Gov. Scott Walker unveiled plans to seek about $340 million in state income tax cuts Tuesday, reiterating his goal to cut taxes by about $200 per Wisconsin family throughout the next two years.
Walker provided more details about the tax cut he will be proposing this spring, which he said is possible because of the state’s projected surplus. The full details will come out next month when he releases his biennial budget.
“We think it’s reasonable to focus in on the [$342 million] surplus,” Walker said, according to The Associated Press. “The taxpayers are obviously at the forefront of making that possible.”
Walker has said before he intends to give the tax cuts to those who make between $20,000 and $200,000 a year. He said returning money to the taxpayers would help grow the economy.
Assembly Speaker Robin Vos, R-Rochester, said he supports tax cuts that total up between $300 million and $350 million, according to The Associated Press.
University of Wisconsin professor and state taxes expert Andrew Reschovsky agreed putting money in the hands of middle class workers means more spending in the state. However, he said, because of Wisconsin’s small size, much of that spending could actually flow out of the state.
“The result is that the income tax cut will do almost nothing to spur economic growth in Wisconsin,” Reschovsky said in an email to The Badger Herald. “The $300 to $350 million cost of the income tax cut will also mean that there are $300 to $350 million [in] fewer resources available to invest in education, health care, transportation and other state functions.”
Reschovsky noted the importance of reinvestment in these pillars as a more practical and productive means of handling the surplus. He said that while some believe investment in such areas will promote economic growth, some will disagree.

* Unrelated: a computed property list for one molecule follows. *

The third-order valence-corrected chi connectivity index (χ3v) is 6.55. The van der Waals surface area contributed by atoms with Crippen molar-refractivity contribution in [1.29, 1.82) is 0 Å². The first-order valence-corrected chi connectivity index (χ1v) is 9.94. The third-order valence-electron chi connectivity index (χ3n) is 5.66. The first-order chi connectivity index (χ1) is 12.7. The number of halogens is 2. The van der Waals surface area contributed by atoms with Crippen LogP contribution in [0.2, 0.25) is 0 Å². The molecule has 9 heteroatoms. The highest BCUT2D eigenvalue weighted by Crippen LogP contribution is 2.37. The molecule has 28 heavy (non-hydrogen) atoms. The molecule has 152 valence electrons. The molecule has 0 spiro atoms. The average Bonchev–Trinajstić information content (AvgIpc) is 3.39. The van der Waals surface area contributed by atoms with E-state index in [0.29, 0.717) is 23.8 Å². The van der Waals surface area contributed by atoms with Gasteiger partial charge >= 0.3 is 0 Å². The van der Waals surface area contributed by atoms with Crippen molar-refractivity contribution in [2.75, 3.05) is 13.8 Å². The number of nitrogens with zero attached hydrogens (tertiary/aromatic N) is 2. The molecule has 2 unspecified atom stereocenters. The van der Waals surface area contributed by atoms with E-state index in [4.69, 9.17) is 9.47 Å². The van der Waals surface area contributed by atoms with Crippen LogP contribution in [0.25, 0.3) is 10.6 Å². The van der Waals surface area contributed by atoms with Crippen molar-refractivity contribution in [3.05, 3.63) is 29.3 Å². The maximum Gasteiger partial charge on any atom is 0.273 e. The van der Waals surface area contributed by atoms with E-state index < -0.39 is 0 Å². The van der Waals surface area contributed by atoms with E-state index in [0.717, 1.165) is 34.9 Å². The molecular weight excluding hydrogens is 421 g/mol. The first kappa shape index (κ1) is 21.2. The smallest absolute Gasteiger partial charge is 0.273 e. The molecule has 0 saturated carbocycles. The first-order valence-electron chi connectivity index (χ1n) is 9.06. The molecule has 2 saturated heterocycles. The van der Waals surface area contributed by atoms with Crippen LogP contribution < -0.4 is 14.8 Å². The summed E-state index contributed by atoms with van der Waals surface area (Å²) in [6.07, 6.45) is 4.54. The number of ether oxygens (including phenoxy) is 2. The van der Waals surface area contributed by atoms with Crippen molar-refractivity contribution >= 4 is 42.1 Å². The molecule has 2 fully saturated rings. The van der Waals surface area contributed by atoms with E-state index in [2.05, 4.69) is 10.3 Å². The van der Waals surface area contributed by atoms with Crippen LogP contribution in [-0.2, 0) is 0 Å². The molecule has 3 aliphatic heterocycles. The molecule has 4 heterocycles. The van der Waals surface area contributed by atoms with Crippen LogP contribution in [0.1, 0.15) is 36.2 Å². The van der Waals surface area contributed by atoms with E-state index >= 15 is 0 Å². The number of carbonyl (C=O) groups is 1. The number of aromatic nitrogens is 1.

UW tax law professor Susannah Camic Tahk said there is still uncertainty over what the tax cut would look like since Walker has not released his budget, so it is tough to say whether they would be effective.
“It is impossible to say whether making income tax cuts is generally a wise decision,” Tahk said. “That depends on too many factors — for example, whose taxes are getting cut, by how much, what other budget needs are out there and so forth.”
Laura Dresser, associate director of the liberal-leaning Center on Wisconsin Strategy, urged lawmakers to consider who is actually benefiting from the tax cuts.
According to Dresser, high-income earners are more likely to save the money or spend it outside the state. She said as low-income earners are more likely to circulate money back into the state economy, tax cuts to them would be more beneficial.
“It’s a matter of whose pockets the money falls into,” Dresser said.
In the long run, however, Dresser said she thinks Wisconsin’s real need is more investment in education and developing the workforce. In the last 10 years, Dresser said, Wisconsin has seen increasing needs in schools and many more children in economic distress.
The Associated Press contributed to this story.